Conservation biologists are hoping to stave off further population declines of an at-risk songbird after its range has shrunk more than 80 percent in Wisconsin during the last two decades. Scientists say threats from development, habitat loss and climate change are to blame.
The Connecticut warbler is often difficult to find because it prefers to spend time hidden in the swampy forests and jack pine stands across northern Wisconsin. But when state regulators and volunteers went looking for them, they found no sign of the birds at nearly 60 sites surveyed this past summer.
“It was kind of eye-opening and really demoralizing,” said Rich Staffen, a conservation biologist with the Wisconsin Department of Natural Resources.
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The agency first discovered the decline as part of the Wisconsin Breeding Bird Atlas II survey conducted from 2015 to 2019. The findings showed the bird’s range had declined by 81 percent since the first survey ended in 2000.
The Connecticut warbler, a bird of conservation concern, has seen its population decrease by more than 60 percent since 1966 across its range, according to the North American Breeding Bird Survey. And it’s not the only species in decline. North America has lost 3 billion birds over the last 50 years.
Unlike its name suggests, the Connecticut warbler typically breeds across southern Canada and the northern portions of Wisconsin, Minnesota and Michigan.
“In the last 10 or 15 years, we had seen numbers kind of declining in that north-central part of the state, and really a range contraction, I guess, towards Northwest Wisconsin,” said Staffen.
Now, the bird has only been found breeding in the forests of Douglas and Bayfield counties.
Staffen said it’s unclear how many Connecticut warblers have historically been found in Wisconsin. There are around 1.5 to 2 million birds worldwide, said Stan Temple, professor emeritus of forest and wildlife ecology at the University of Wisconsin-Madison.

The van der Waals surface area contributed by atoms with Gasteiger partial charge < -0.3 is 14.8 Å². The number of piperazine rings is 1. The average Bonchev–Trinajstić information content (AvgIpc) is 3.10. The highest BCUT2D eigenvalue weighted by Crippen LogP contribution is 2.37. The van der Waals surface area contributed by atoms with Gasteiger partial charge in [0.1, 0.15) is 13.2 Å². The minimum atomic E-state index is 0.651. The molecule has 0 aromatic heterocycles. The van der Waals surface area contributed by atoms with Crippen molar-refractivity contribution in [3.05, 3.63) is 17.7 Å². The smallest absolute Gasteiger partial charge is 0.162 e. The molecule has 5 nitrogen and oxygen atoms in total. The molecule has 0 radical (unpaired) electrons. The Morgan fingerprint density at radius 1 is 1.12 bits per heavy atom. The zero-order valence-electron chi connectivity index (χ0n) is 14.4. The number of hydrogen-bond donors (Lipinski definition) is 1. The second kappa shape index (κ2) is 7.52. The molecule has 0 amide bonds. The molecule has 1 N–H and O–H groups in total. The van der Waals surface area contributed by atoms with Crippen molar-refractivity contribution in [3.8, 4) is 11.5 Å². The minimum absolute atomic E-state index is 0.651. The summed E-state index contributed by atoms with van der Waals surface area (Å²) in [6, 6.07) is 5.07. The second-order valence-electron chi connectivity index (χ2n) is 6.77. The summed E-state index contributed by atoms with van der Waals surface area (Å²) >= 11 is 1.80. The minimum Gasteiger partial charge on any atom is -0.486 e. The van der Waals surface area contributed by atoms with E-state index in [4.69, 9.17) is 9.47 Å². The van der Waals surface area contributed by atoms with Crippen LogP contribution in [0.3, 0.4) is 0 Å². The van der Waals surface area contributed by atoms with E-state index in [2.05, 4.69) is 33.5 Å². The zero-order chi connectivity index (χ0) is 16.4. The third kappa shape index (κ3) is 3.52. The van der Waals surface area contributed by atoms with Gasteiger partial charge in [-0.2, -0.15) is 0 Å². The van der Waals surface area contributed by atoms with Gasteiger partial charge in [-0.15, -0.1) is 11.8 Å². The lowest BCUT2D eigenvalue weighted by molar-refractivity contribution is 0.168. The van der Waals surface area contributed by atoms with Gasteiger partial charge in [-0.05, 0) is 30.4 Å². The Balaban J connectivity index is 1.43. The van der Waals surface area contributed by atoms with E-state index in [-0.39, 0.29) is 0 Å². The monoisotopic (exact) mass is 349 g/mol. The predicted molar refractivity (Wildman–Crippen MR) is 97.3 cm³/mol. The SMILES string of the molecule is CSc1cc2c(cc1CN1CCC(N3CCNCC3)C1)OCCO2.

Temple noted Connecticut warblers and other species like spruce grouse and boreal chickadees are occupying the southern edge of their range in northern Wisconsin. Those forest-dwelling species are contending with habitat loss as climate change is causing those forests to shift further north. In the next several decades, the southern limits of the songbirds’ range likely will no longer include Wisconsin.
“So in the long term, assuming that climate change continues unabated, the bird is destined to disappear from the Wisconsin landscape, regardless pretty much of what we do,” said Temple.
Not only are the birds dealing with habitat loss in Wisconsin, but they’re also facing the destruction of their wintering grounds in the western Amazon Basin. Deforestation in the Amazon hit a 15-year high between August 2020 and July of this year.
“Certainly, the condition of the habitat there is deteriorating, both because we’re cutting down the forests, but also because climate change is affecting that part of the world as well,” said Temple.
DNR officials have worked with the Natural Resources Foundation of Wisconsin to raise money through the Great Wisconsin Birdathon, some of which supports international partners working to protect habitat in South America.
In Wisconsin, the agency hopes to protect and improve habitat for the songbird by working with landowners and foresters in northern Wisconsin. Those efforts may include planting more jack pine or reducing the frequency at which those stands are harvested, as well as removing brush that’s not suitable for nesting.
Staffen said they hope to maintain biodiversity and prevent the loss of another species. Only six birds are now extinct from Wisconsin, including the disappearance of the passenger pigeon in the early 1900s.
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